What is your assessment of how the COVID-19 pandemic was handled locally?

I thought that our response to the pandemic was handled beautifully. The vaccine process was seamless thanks to the Illinois National Guard’s involvement in it and it was clear that the members of the Illinois National Guard truly cared about each individual they dealt with while they made sure that the individual was participating in the process correctly. Local businesses had a very hard job to do when it came to enforcing mask mandates and social distancing requirements, especially when it came to dealing with citizens not willing to comply with them, and I was especially proud of the way local businesses handled this aspect of the pandemic. Despite how horrible COVID-19 is, seeing the way that our community banded together to help each other during it spoke volumes about the citizens that make up DeKalb and I was truly impressed to witness this time in our history.

What did you learn from the pandemic?

I learned that the worst of times can bring out the best in each other. People became more open to helping their fellow citizens out and many new relationships were formed that will be life-long. I also learned how much a pandemic can destroy so many things and how easily a microscopic organism can take down an entire population. Having witnessed both of these things, I can honestly say that I have become more preventative with my actions when it comes to ensuring that everyone’s health is protected by doing something as simple as wiping down a shopping cart before I use it to avoid the risk of transferring a disease to the next shopper using my cart. I think that the pandemic brought our community closer together and I am looking forward to seeing this continue as a result of my actions during my time as your alderman.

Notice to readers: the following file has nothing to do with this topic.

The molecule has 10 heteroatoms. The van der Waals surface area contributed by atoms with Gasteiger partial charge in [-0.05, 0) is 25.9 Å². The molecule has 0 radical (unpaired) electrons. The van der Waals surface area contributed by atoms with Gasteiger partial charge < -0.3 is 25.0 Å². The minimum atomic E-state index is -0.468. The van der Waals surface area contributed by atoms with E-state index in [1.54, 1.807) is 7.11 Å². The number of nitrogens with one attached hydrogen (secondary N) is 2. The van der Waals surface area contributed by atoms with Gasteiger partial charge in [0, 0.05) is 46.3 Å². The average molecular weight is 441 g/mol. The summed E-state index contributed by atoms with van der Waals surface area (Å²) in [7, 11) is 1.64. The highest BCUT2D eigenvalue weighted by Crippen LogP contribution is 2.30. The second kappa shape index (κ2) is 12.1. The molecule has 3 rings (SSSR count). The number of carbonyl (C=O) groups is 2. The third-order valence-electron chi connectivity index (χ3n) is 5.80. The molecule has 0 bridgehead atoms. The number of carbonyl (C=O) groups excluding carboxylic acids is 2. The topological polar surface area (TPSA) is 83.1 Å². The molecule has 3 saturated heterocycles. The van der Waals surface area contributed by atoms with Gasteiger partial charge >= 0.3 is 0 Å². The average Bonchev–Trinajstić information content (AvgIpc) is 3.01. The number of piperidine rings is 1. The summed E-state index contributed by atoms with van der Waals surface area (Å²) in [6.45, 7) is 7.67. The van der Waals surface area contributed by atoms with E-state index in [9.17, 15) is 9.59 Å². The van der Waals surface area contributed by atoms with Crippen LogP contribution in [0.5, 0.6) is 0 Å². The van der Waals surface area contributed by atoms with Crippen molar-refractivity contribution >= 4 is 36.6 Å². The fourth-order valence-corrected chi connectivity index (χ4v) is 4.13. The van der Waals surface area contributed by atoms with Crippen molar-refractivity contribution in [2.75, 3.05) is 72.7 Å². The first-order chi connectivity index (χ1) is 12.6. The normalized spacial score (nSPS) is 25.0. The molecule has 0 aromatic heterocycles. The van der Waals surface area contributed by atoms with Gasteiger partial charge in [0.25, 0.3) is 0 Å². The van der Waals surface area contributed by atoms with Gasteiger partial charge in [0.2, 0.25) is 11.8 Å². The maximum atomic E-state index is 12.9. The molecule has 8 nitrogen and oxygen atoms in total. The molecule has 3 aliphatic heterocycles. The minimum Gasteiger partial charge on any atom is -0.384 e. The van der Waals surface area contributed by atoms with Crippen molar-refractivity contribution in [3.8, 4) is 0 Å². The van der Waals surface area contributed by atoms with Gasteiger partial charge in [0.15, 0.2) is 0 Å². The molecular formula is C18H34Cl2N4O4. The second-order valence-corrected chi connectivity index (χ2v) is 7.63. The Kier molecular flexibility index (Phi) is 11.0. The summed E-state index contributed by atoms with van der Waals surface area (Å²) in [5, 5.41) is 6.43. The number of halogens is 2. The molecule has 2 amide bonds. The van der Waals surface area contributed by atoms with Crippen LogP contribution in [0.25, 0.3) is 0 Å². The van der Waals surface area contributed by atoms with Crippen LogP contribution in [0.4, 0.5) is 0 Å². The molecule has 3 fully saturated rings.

How would you spur economic development in your community?

I would like to see a mentorship program form that will utilize economically successful members of our community in a way that helps citizens develop their own small business and continue to run them successfully. Bringing together these two groups of people will both lead them to common ground that they were not previously aware they had and it will encourage the exchange of ideas that can become business models that future members of our community can use to continue DeKalb’s economic growth.

Would/can/should local governments do anything to help reduce the tax burden on residents?

Yes. Our tax dollars should be used to fund what the community needs while also taking into consideration the toll that taxes take on the citizens belonging to it. I think that this is a huge opportunity for our citizens to give their input on how our tax dollars should be used and why they feel that they should be used in the ways that they propose. Feedback about what has worked and what has not worked in the past has the potential to lead to new insights about the city’s use of everyone’s tax dollars and these new insights could provide better ways to manage everyone’s tax dollars in the most economical and successful way that will reward ALL members of the community.